Rubio Defers His Dream Act

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There are a few reasons Florida Sen. Marco Rubio is giving for why he's abandoning his plans to introduce legislation to ease immigration laws on children. The most obvious, however is that it's really hard to be pro-immigrant in the current Republican Party. Here are the reasons he did cite for giving up one of his signature issues:

  • President Obama made it impossible for him to work on the issue by agreeing with him. Rubio told The Wall Street Journal's Neil King, Jr. Obama's order to stop deportation proceedings against certain younger immigrants "sets back our efforts to arrive at a balanced and responsible approach to this issue. It poisons the well. It leads to mistrust. It makes it harder to come up with a long-term solution."
  • Conservatives are attacking that executive order as an unconstitutional abuse of executive power.  “We have never talked to anyone in the White House about their plans,” he said. “The only thing the White House has ever done about our ideas was to try to get some of the Dream Act kids not work with us.”
  • The messaging would just be really tricky., "People are going to say to me, 'Why are we going to need to do anything on this now? It has been dealt with. We can wait until after the election.'"

The Dream Act, promoted for years primarily by Democrats, would create a path to citizenship for illegal immigrants who came here as kids and either went to college or joined the military. It was blocked by Senate Republicans in late 2010. Rubio, a Republican, got some attention when he said three months ago he was going to work on an alternative, but, as the Tampa Bay Times noted, never produced a bill. He considered giving the people covered by the Dream Act special visas without a path to citizenship. The issue is a tough one, Rubio told the National Review's Robert Costa Monday:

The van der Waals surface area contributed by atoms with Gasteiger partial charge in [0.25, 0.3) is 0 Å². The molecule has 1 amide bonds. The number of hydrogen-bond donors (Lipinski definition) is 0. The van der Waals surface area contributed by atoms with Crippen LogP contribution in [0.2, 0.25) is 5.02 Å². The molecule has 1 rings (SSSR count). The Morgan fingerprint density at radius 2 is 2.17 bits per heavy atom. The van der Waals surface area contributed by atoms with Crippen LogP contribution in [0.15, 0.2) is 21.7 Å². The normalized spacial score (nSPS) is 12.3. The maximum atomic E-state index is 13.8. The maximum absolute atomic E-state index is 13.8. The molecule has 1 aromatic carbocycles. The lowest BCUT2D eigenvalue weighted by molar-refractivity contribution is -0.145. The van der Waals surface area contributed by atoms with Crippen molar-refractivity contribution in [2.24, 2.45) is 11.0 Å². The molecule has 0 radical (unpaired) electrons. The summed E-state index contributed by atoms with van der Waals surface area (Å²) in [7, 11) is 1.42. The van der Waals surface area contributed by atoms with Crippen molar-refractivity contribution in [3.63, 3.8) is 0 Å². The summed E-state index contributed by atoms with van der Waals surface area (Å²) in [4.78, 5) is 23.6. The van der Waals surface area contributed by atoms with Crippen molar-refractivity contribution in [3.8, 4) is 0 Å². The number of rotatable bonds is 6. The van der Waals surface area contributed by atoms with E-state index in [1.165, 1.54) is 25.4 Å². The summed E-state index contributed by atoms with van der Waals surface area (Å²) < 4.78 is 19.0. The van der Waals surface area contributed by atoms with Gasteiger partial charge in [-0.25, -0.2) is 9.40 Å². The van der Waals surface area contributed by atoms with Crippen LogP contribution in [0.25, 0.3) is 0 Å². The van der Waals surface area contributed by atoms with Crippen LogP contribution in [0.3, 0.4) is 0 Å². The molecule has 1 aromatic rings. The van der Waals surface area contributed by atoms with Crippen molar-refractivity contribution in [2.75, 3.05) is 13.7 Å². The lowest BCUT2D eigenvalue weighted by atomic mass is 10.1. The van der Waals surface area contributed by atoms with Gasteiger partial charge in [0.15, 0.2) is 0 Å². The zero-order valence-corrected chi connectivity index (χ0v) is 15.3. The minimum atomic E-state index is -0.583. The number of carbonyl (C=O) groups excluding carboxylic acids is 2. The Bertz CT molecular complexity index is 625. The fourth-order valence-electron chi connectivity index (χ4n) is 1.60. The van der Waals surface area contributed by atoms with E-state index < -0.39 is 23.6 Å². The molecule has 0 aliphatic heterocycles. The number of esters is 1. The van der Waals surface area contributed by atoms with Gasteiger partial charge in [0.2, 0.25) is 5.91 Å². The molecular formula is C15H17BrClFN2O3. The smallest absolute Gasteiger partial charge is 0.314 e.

"There is a growing sentiment in America about these kids... If you were four years old when your parents brought you here illegally, and you have grown up here your whole life and don’t even speak Spanish, and you are your high school’s valedictorian, you have a lot to contribute to our future. It kind of feels weird to deport you."

Rubio told the National Review that he hadn't talked about his proposal with Romney. He was still working on some details, and, "At this point, we’re reevaluating and seeing how things play out."

This article is from the archive of our partner The Wire.